Hoorn

Hoorn

Hoorn is a historic town with a charming harbor that once served as the base for the VOC. Hoorn was granted city rights in 1357.

From then on, the town could draft and uphold its own laws and collect taxes which facilitated its development into a major trading and shipping town. In the 16th and 17th centuries the town knew great prosperity. Hoorn participated in the Noordse Compagnie, a cartel of investors in the whale trade. In summer, ships from Hoorn went on whale hunting expeditions in the Arctic, from Spitsbergen (Norway) to Novaya Zemblya (north of Russia). Furthermore, they sailed the “oostvaart”, eastern route, to pick up grain in Poland and the Baltic countries to ship it to Italy, for example. The latter route was known as “straatvaart”: through the Strait of Gibraltar to Italy or the Ottoman Empire. In Constantinople (Istanbul) they’d pick up precious cargo from the Silk Road such as oriental carpets, silk and expensive spices to trade them in Europe. On the return journey north they might also be carrying sea salt in bulk or parmesan cheese. The “noordvaart”, northern route, was for picking up immensely long logs in Scandinavia to be used as ship masts by the Dutch or shipped on to who ever wanted them. Moreover, Chambers of both the East India Company and West India Company could be found in Hoorn. Two local shipping captains, Jacob Le Maire and Willem Cornelisz Schouten, were the first to sail their ships around the southernmost tip of South Africa and they called it Cape Hoorn after their beloved home town.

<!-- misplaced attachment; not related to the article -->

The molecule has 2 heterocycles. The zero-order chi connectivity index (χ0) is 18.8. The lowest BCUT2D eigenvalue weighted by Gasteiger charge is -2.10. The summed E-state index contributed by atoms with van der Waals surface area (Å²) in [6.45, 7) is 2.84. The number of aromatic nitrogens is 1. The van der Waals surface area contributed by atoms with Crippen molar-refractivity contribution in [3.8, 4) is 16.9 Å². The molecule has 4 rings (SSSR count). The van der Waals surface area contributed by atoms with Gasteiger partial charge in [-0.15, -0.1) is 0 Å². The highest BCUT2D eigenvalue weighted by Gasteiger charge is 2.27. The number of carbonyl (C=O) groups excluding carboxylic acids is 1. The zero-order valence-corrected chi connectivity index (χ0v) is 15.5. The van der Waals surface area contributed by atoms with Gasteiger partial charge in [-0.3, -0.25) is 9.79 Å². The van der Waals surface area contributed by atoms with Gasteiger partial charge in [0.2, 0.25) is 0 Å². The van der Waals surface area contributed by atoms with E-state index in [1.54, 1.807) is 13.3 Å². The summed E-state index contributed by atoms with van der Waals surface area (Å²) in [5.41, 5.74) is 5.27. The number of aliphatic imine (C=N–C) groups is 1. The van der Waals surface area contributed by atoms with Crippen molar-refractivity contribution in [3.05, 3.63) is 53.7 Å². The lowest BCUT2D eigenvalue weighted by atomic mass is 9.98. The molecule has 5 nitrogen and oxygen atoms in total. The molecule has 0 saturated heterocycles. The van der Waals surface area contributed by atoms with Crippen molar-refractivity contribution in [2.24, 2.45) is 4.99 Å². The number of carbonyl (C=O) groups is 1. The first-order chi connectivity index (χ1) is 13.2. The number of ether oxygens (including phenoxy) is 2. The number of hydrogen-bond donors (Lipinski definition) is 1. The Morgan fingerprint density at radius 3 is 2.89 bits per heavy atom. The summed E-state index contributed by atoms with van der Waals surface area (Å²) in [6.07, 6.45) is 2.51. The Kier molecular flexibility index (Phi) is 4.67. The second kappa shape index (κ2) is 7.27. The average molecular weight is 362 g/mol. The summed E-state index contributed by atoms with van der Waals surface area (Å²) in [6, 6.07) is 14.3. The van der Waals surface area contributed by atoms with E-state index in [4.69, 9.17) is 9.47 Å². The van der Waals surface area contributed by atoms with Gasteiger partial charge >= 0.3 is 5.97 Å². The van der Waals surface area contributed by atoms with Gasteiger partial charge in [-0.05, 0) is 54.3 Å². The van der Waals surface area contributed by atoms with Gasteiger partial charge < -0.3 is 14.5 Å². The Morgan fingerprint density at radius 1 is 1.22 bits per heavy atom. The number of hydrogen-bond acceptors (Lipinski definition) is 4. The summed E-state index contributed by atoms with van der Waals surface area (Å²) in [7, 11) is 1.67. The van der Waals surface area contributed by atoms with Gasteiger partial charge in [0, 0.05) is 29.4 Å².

Dutch merchants were a thrifty bunch. They generally did not splash on over-the-top grandiose houses. Instead they’d invest any profits in their next shipping expedition. This gives old Dutch towns a lovely balance. Only churches rose up above the houses…
St. Anthoniskerk, Church of Fishermen and Skippers, with lovely stained-glass windows, dates back to 1519 (the renovated Renaissance front exterior with an unusual clock is from 1616). Three Renaissance buildings on the road called Slaperhaven share scenes from a sea battle. Hoofdtoren defence tower (1532) is one of the few remaining parts of the town’s fortifications. It is surrounded by merchant’s houses from the 17th and 18th centuries. In the 17th century, the tower housed offices of the Noordse Compagnie also called Spitsbergen Compagnie.

Museums include the Westfries Museum of regional history; and the 20th Century Museum which is housed in an old cheese warehouse and exhibits nostalgic objects and interiors that tell a hundred different stories. Near the harbour a small toy museum can be found. Hoorn is the point of departure for a steam locomotive: a Tram Engine that huffs and puffs its way up the coast to Medemblik pulling old-fashioned carriages full of tourists.